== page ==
Businesses4Sale

Your business shareholding through a Buy and Sell Agreement and the right level of life insurance

Article by: Jannie Rossouw

Head: Sanlam Business Market

A Buy and Sell Agreement is a critical consideration for business owners with a shareholding in an enterprise, says Jannie

Rossouw, Head of the Sanlam Business market. It constitutes a written agreement between the owners of a business entity, obligating themselves on their deaths or in the event of permanent disability to sell their interest

to the survivors. Likewise, it commits the survivors to purchase the deceased member’s interest.

In most cases, the personal assets of the various partners are tied up in the business, as profits are often kept in the business. Rossouw believes life assurance is the only safe and sound and the most affordable way of creating the necessary funds in terms of the agreement. “The members or partners and shareholders agree to terms of which they affect policies on each other’s lives. The co-owners other than the assured pay the premiums. If a credit loan

account exists, it can be included in the Buy and Sell Agreement by including the loan account amount in the cover on the

life of the creditor.” Rossouw says that in the absence of a bona fide agreement, the surviving owner(s) may

be faced with serious challenges.

A Buy and Sell Agreement, however, gives the surviving owners immediate, full and unhindered ownership of the business:

•              Funded by insurance, it provides the ready cash the moment it is needed.

•              The surviving owners pay a fair value (if the level of insurance was continuously aligned with the value of the business) for the acquired share of the business and hence the needs of the deceased owner’s heirs are also met. It prevents the business from being drained of its capital resources.

•              Instead of borrowing money and paying interest, a life policy is usually much cheaper and readily available.

Rossouw says the unfortunate scenario of a business owner losing his interest in a business plays out time and again in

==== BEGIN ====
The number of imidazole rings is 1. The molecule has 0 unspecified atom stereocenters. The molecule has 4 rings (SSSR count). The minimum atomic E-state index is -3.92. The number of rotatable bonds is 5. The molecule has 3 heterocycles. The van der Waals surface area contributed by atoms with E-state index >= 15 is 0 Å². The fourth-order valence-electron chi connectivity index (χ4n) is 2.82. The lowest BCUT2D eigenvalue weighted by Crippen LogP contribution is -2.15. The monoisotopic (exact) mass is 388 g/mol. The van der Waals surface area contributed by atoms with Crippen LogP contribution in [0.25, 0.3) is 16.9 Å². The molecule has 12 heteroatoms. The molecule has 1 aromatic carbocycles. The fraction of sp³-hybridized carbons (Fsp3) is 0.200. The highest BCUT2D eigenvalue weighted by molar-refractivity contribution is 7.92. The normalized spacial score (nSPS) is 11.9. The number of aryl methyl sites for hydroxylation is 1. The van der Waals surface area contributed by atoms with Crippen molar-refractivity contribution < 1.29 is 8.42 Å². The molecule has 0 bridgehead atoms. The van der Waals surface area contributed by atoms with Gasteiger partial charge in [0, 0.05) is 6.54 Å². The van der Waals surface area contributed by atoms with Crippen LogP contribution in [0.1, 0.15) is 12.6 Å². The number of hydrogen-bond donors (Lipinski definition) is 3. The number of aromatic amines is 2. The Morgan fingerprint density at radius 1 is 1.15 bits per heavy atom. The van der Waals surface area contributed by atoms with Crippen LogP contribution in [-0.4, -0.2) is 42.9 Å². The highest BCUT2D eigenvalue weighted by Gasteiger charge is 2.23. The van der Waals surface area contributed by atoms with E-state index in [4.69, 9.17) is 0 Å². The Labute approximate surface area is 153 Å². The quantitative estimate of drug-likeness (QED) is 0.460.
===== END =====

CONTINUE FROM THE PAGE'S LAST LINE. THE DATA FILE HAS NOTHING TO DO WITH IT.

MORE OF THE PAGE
businesses around the world. He warns that the death of an active co-owner or partner can place untold strain on both the business and the surviving partners with dire consequences. “It is critical for business owners to be prepared for unforeseen events that might affect their businesses. This can include the sudden death or departure of a business

partner. Disaster can be avoided if business partners have an up-to-date buy-and-sell arrangement in place.” Rossouw explains that a buy-and-sell arrangement consists of two parts: The first part is, the buy-and-sell agreement, referenced earlier, which compels a surviving partner to purchase a deceased partner’s shares from the estate and compelling the executor to sell. He explains that the second part of a Buy and Sell Agreement refers to a set of insurance policies over the co-owners’ lives, usually equivalent to the market value of their respective share in the business.

A buy-and-sell arrangement enables the remaining owners of a business to choose who their future business partners

will be while protecting the businesses’ profitability and continuity. He says it also gives the family of the deceased partner

the assurance that they will receive a market-related price for the deceased partner’s share of the business.

“Business owners should ensure that such structures are in place by consulting with a qualified adviser or an accredited broker,” Rossouw says.

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